My riding time decreased somewhat through winter, and I made a point of not pushing myself too hard. As the weather got better in March I continued to be "good," not pushing myself much at all. Near the end of April I did a couple of longer rides with some increased intensity, and around that time work became a bit frantic and stressful, and then boom...back on the ropes.

It's now the same as last August: lightheaded for a few days, then weak and tired. It's been two weeks into this "episode," and the doc says that the tests say that I just don't have anything wrong with me; the best guess at this point is overtraining. So I've booked an appointment with a physiothe******/trainer that he recommended. But I'd like to get some ideas and feedback from some people here, if I may.

What to do? How do I approach this? Should I consider getting a heartrate monitor and train using that? Has anyone had a similar experience to mine? Am I really just getting old? Were there too many years of sedentary life in between my youth and now?

I should note that I never had anything like this happen to me before, so I think it's fairly safe to say that there is probably a correlation between these episodes and my cycling.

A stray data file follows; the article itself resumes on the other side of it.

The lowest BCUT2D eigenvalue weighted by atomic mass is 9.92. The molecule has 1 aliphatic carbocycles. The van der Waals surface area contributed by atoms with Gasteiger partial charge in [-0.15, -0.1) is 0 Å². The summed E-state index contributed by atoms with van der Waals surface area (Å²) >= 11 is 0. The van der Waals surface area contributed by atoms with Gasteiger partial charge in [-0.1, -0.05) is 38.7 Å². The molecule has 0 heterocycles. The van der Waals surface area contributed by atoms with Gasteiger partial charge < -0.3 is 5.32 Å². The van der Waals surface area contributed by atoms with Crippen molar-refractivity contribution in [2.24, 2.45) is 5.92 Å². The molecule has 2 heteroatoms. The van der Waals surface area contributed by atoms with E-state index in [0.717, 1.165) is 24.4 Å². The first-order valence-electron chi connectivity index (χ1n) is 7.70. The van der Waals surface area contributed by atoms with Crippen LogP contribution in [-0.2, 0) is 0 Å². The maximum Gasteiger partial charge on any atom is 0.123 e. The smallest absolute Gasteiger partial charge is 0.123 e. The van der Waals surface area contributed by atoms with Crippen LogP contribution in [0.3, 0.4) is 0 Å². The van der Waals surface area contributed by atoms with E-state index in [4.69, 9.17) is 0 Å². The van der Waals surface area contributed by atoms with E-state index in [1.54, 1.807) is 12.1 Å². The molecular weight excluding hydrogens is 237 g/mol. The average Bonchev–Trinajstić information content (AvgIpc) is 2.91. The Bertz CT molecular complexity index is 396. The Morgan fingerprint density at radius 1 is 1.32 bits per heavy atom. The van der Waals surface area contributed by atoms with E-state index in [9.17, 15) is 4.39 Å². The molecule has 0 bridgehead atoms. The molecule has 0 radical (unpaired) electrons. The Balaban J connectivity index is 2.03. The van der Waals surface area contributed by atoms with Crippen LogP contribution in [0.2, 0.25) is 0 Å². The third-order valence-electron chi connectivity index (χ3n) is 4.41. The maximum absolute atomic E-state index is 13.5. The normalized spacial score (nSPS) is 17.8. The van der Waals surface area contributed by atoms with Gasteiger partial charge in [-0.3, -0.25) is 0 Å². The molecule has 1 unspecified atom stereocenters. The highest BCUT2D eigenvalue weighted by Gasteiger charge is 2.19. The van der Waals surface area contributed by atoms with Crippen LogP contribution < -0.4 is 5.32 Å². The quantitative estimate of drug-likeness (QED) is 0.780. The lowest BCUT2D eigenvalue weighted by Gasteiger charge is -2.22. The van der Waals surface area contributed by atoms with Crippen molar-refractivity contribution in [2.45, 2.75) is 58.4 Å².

Thanks very much to anyone who has read this far!
I avg 10-12 hrs a week Iím not tall as you (5-10) hovering around 200 pounds and no Iím not fat. Peak condition I will be 185-190 built like an ox . Years of manual ranch labor and weight training has kept the muscle on my 51 year old carcass. There are times I hit the wall hard and two days rest seems to do the trick. My riding pattern is usually 2 days on 1 day off and that works over the long haul for me. Some days I take easier rides with less hills to recover but still keep the blood flowing.
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Old 07-14-19, 01:12 PM
  #36  
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Oops I answer this thread twice. I’m losing it in this Texas heat.
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Old 07-14-19, 03:16 PM
  #37  
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Great thread from start to finish...would like to hear some more from OP.

JAG